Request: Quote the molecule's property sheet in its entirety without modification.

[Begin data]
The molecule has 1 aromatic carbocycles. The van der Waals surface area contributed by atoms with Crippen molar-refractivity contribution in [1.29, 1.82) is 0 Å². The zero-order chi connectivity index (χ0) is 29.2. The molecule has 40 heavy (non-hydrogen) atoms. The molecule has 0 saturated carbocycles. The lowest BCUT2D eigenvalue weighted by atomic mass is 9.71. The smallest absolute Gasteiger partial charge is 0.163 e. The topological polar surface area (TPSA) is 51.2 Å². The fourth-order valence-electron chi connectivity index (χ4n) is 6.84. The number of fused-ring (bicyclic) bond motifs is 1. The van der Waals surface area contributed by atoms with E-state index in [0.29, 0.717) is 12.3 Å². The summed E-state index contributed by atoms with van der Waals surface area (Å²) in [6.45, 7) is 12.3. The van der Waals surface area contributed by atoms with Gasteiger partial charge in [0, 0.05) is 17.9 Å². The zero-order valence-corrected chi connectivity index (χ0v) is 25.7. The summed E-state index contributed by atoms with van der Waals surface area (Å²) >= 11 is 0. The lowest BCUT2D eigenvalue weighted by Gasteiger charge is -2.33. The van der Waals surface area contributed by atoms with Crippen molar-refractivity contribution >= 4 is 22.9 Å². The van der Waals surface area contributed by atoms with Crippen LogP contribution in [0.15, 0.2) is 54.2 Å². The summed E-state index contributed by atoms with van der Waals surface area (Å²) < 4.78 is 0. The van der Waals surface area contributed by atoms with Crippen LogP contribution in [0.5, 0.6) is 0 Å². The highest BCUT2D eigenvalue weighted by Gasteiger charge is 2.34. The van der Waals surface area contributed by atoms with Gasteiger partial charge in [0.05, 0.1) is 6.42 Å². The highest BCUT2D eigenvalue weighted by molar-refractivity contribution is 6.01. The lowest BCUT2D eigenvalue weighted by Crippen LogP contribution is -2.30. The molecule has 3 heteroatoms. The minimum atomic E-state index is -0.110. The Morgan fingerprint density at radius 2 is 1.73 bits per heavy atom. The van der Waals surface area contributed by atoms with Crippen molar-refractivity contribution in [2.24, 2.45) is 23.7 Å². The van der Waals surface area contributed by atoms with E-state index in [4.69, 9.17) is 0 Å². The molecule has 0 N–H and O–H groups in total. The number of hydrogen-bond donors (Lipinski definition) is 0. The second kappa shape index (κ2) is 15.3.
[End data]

The molecule has 1 aromatic carbocycles. The van der Waals surface area contributed by atoms with Crippen molar-refractivity contribution in [1.29, 1.82) is 0 Å². The zero-order chi connectivity index (χ0) is 29.2. The molecule has 40 heavy (non-hydrogen) atoms. The molecule has 0 saturated carbocycles. The lowest BCUT2D eigenvalue weighted by atomic mass is 9.71. The smallest absolute Gasteiger partial charge is 0.163 e. The topological polar surface area (TPSA) is 51.2 Å². The fourth-order valence-electron chi connectivity index (χ4n) is 6.84. The number of fused-ring (bicyclic) bond motifs is 1. The van der Waals surface area contributed by atoms with E-state index in [0.29, 0.717) is 12.3 Å². The summed E-state index contributed by atoms with van der Waals surface area (Å²) in [6.45, 7) is 12.3. The van der Waals surface area contributed by atoms with Gasteiger partial charge in [0, 0.05) is 17.9 Å². The zero-order valence-corrected chi connectivity index (χ0v) is 25.7. The summed E-state index contributed by atoms with van der Waals surface area (Å²) >= 11 is 0. The lowest BCUT2D eigenvalue weighted by Gasteiger charge is -2.33. The van der Waals surface area contributed by atoms with Crippen molar-refractivity contribution >= 4 is 22.9 Å². The van der Waals surface area contributed by atoms with Crippen LogP contribution in [0.15, 0.2) is 54.2 Å². The summed E-state index contributed by atoms with van der Waals surface area (Å²) < 4.78 is 0. The van der Waals surface area contributed by atoms with Crippen LogP contribution in [0.5, 0.6) is 0 Å². The highest BCUT2D eigenvalue weighted by Gasteiger charge is 2.34. The van der Waals surface area contributed by atoms with Gasteiger partial charge in [0.05, 0.1) is 6.42 Å². The highest BCUT2D eigenvalue weighted by molar-refractivity contribution is 6.01. The lowest BCUT2D eigenvalue weighted by Crippen LogP contribution is -2.30. The molecule has 3 heteroatoms. The minimum atomic E-state index is -0.110. The Morgan fingerprint density at radius 2 is 1.73 bits per heavy atom. The van der Waals surface area contributed by atoms with Crippen molar-refractivity contribution in [2.24, 2.45) is 23.7 Å². The van der Waals surface area contributed by atoms with E-state index in [4.69, 9.17) is 0 Å². The molecule has 0 N–H and O–H groups in total. The number of hydrogen-bond donors (Lipinski definition) is 0. The second kappa shape index (κ2) is 15.3.